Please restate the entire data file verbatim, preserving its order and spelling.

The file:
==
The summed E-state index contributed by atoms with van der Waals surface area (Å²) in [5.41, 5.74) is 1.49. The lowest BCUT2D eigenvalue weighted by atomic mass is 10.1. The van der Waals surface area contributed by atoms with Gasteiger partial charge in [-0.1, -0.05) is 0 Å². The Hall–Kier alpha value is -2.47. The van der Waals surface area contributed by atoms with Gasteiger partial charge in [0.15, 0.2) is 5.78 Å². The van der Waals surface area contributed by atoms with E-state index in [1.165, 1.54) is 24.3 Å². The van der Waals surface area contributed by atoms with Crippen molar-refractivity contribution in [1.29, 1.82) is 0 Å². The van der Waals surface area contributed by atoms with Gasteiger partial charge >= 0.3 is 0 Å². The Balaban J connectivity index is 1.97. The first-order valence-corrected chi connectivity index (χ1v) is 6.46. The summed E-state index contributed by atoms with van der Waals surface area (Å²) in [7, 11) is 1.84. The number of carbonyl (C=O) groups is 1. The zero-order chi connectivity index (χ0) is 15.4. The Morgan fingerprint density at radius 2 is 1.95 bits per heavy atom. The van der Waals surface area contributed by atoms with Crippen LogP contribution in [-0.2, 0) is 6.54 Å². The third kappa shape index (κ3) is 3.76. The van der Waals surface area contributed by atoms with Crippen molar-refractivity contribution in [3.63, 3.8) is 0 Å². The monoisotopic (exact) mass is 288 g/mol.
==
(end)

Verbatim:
The summed E-state index contributed by atoms with van der Waals surface area (Å²) in [5.41, 5.74) is 1.49. The lowest BCUT2D eigenvalue weighted by atomic mass is 10.1. The van der Waals surface area contributed by atoms with Gasteiger partial charge in [-0.1, -0.05) is 0 Å². The Hall–Kier alpha value is -2.47. The van der Waals surface area contributed by atoms with Gasteiger partial charge in [0.15, 0.2) is 5.78 Å². The van der Waals surface area contributed by atoms with E-state index in [1.165, 1.54) is 24.3 Å². The van der Waals surface area contributed by atoms with Crippen molar-refractivity contribution in [1.29, 1.82) is 0 Å². The van der Waals surface area contributed by atoms with Gasteiger partial charge >= 0.3 is 0 Å². The Balaban J connectivity index is 1.97. The first-order valence-corrected chi connectivity index (χ1v) is 6.46. The summed E-state index contributed by atoms with van der Waals surface area (Å²) in [7, 11) is 1.84. The number of carbonyl (C=O) groups is 1. The zero-order chi connectivity index (χ0) is 15.4. The Morgan fingerprint density at radius 2 is 1.95 bits per heavy atom. The van der Waals surface area contributed by atoms with Crippen LogP contribution in [-0.2, 0) is 6.54 Å². The third kappa shape index (κ3) is 3.76. The van der Waals surface area contributed by atoms with Crippen molar-refractivity contribution in [3.63, 3.8) is 0 Å². The monoisotopic (exact) mass is 288 g/mol.